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Funicular Heydays in Downtown Los Angeles

Tamara Holub, Librarian, Business Department,
downtown Los Angeles

A funicular railway or incline railway is a short railway located over a steep incline and operates by a cable wire and pulley system in which two tram-like cars on parallel rail tracks almost counter balance each other. As one car goes up, another goes down. This railway system became popular in the late 19 century and was used for commercial purposes and for public transportation. In the early 20th century there were over 200 funiculars operating throughout the United States. In its heyday Los Angeles had two funiculars in the Downtown area.

Angels Flight

Angels Flight is the most well-known and longest-running funicular railway in Los Angeles. The original Angels Flight was located in Bunker Hill at Third Street between Hill and Olive and operated via a three-rail track with a passing section. Its two tram cars were named Olivet and Sinai. Col. James Ward Eddy financed the building of Angels Flight, and it debuted on December 31, 1901. Its official name was the Los Angeles Electric Incline Railway, but soon took on the nickname the World’s Shortest Railway since it was only 325 feet long. In 1905 Col. Eddy shut down the railway for a brief period to rebuild the tracks above Clay Street which shortened its length to 315 feet.

Angels Flight

In 1910 Angels Flight received its iconic Beaux-Arts style archway and station house. Angels Flight was popularized on postcard images, and it quickly became a Los Angeles landmark. At first Angels Flight was a tourist destination but as the population of Downtown increased dramatically over the ensuing years, it became a vital mode of transportation for workers and residents in Bunker Hill. By the 1950s, changing fortunes Downtown and redevelopment pressures favoring the removal of Bunker Hill eventually led to the closure of Angels Flight in 1969.

Angels Flight

Angels Flight

Although there were some major efforts to reopen Angels Flight, most notably plans associated with the California Plaza project, it did not open again for another 27 years. The Community Redevelopment Agency was in charge of Angels Flight until 1995 when the Angels Flight Railway Foundation took over operations. In February 1996 Angels Flight reopened with great fanfare a half a block south of its original location. In 2001 a cable slipped and a car crashed killing one person and injuring others. Due to the tragic accident Angels Flight was again closed and not reopened until 2010. Safety problems continued to hamper operations throughout the decade, but additonal safety enhancements were finally made, and Angels Flight reopened for public service in 2017.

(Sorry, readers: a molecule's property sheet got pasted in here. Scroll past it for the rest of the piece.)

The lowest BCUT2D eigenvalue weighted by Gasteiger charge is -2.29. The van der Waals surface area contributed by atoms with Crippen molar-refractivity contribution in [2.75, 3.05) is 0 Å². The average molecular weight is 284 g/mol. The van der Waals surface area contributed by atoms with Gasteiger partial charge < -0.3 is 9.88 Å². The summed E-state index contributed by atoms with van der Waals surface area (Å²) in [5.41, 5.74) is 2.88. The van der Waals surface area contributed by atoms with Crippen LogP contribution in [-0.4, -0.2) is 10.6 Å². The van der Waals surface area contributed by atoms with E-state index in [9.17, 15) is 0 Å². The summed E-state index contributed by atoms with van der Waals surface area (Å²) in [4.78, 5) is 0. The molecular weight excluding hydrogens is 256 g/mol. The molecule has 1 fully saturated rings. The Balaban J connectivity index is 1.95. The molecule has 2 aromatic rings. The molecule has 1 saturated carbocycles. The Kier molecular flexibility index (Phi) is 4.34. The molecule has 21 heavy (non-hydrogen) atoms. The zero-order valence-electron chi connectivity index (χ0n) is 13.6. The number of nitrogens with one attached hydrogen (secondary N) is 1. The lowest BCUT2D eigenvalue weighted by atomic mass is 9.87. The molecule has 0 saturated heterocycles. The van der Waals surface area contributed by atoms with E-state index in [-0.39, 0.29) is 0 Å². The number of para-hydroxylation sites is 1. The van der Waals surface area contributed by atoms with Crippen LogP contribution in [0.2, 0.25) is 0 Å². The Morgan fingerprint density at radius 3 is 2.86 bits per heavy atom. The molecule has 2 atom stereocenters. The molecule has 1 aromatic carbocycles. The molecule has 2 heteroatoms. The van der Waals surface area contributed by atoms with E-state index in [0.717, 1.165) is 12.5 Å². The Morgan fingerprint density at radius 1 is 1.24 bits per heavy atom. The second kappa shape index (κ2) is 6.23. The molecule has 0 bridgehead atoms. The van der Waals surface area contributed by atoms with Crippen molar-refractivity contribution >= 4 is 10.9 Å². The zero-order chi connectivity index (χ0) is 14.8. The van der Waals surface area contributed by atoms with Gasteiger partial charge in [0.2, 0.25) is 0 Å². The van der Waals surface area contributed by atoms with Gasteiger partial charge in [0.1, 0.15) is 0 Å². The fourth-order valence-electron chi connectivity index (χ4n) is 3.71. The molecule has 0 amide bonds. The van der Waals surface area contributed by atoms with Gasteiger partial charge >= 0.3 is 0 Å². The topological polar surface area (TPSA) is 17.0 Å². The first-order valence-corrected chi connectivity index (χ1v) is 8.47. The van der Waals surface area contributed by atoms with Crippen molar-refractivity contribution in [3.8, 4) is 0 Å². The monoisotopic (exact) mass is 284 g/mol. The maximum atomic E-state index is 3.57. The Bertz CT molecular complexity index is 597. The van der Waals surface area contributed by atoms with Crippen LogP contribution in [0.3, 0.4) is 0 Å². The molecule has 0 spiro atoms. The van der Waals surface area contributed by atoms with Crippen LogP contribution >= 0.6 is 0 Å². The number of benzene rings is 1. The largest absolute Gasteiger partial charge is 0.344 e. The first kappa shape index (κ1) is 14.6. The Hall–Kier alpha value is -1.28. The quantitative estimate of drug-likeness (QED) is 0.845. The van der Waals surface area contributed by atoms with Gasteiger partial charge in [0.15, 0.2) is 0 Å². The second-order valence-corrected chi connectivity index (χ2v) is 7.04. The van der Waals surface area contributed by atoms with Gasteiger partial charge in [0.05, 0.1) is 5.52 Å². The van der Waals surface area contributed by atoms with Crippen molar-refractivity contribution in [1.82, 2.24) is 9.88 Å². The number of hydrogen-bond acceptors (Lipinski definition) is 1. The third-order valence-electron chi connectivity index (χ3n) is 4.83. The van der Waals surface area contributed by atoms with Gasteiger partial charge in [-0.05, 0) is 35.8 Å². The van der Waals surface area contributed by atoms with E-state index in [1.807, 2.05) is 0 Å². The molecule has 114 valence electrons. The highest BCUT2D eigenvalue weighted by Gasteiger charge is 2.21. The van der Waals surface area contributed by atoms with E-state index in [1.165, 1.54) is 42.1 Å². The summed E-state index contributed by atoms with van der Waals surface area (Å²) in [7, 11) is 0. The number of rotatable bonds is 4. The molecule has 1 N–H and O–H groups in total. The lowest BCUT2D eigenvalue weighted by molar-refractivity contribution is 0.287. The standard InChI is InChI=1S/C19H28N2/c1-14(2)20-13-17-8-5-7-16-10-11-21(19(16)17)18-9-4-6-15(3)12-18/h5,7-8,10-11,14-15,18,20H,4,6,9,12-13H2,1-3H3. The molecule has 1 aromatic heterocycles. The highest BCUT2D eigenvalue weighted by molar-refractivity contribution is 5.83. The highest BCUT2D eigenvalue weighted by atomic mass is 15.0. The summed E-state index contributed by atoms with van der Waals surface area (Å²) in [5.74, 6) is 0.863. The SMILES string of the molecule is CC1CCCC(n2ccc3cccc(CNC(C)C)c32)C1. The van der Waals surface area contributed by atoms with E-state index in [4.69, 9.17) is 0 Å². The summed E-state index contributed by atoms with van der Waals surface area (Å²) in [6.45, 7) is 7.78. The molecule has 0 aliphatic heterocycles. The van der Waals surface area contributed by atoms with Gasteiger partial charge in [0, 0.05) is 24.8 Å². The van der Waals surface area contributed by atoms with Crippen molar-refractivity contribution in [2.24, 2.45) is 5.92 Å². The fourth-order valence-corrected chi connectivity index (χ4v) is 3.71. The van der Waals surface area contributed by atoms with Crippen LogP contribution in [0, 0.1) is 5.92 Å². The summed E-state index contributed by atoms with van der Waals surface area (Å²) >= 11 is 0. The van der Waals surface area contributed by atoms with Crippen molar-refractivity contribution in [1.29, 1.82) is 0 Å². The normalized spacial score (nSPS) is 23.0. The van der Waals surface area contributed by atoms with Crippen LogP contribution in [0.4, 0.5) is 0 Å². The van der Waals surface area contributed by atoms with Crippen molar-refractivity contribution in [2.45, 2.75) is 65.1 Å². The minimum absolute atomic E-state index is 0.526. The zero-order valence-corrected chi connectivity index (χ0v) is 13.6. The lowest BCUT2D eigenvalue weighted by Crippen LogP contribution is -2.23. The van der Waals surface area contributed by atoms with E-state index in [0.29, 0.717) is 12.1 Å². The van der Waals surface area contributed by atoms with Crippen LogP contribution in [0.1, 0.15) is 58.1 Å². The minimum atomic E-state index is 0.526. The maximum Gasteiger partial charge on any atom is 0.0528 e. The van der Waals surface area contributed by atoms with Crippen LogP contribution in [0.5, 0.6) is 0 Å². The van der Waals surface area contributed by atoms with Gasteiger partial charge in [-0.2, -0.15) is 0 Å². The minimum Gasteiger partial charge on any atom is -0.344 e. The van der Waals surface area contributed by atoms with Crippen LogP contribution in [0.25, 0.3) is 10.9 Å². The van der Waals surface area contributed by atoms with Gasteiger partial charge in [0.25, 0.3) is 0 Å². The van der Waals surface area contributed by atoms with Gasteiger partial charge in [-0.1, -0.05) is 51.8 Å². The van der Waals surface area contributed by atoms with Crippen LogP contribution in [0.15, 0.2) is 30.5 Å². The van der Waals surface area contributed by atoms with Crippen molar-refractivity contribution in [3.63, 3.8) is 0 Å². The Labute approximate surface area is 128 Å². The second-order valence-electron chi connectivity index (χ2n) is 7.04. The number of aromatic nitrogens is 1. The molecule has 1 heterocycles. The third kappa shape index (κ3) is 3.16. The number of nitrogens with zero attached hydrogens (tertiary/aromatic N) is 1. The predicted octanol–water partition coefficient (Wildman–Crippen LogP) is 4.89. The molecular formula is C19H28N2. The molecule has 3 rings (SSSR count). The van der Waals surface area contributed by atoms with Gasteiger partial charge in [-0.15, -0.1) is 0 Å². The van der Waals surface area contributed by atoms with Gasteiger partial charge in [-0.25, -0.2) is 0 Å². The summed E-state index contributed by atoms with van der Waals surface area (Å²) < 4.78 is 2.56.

Court Flight

Many Los Angelenos today might be surprised to know that Downtown had a second incline railway called Court Flight from 1904-1943. Court Flight, a two-track parallel funicular, was built by Samuel G. Vandegrift and was located at 208 North Broadway next to the Hotel Broadway. On the eastern slope of Bunker Hill, it ran parallel to Court St. between Broadway and Hill (today this would be between what is now Temple and First St.) It was used primarily by Los Angeles County Courthouse and Hall of Records employees and residents in the Bunker Hill/Court Hill area. It also featured an adjacent stairway and a parking lot at the top of the hill. At the top of the incline was an observation tower with a sign that said “One Big Look.”

Court Flight

Court Flight

Samuel Vandegrift was in charge of operations until his death in 1932, when his widow Annie took over. In September 1942 Mrs. Vandegrift petitioned the Board of Public utilities to cease the railway’s operations due to low ridership and difficulty finding operators because of labor shortages from World War II. On January 26, 1943, the California Railway Commission granted Mrs. Vandegrift a permit to abandon the railway.  A fire burned the abandoned tracks in October 1943. Although Court Flight never became quite as iconic or touristy as the nearby Angeles Flight, it had its place as a part of the Old Los Angeles that has vanished.

All images are from the Los Angeles Public Library Photo Collection.


 

 

 

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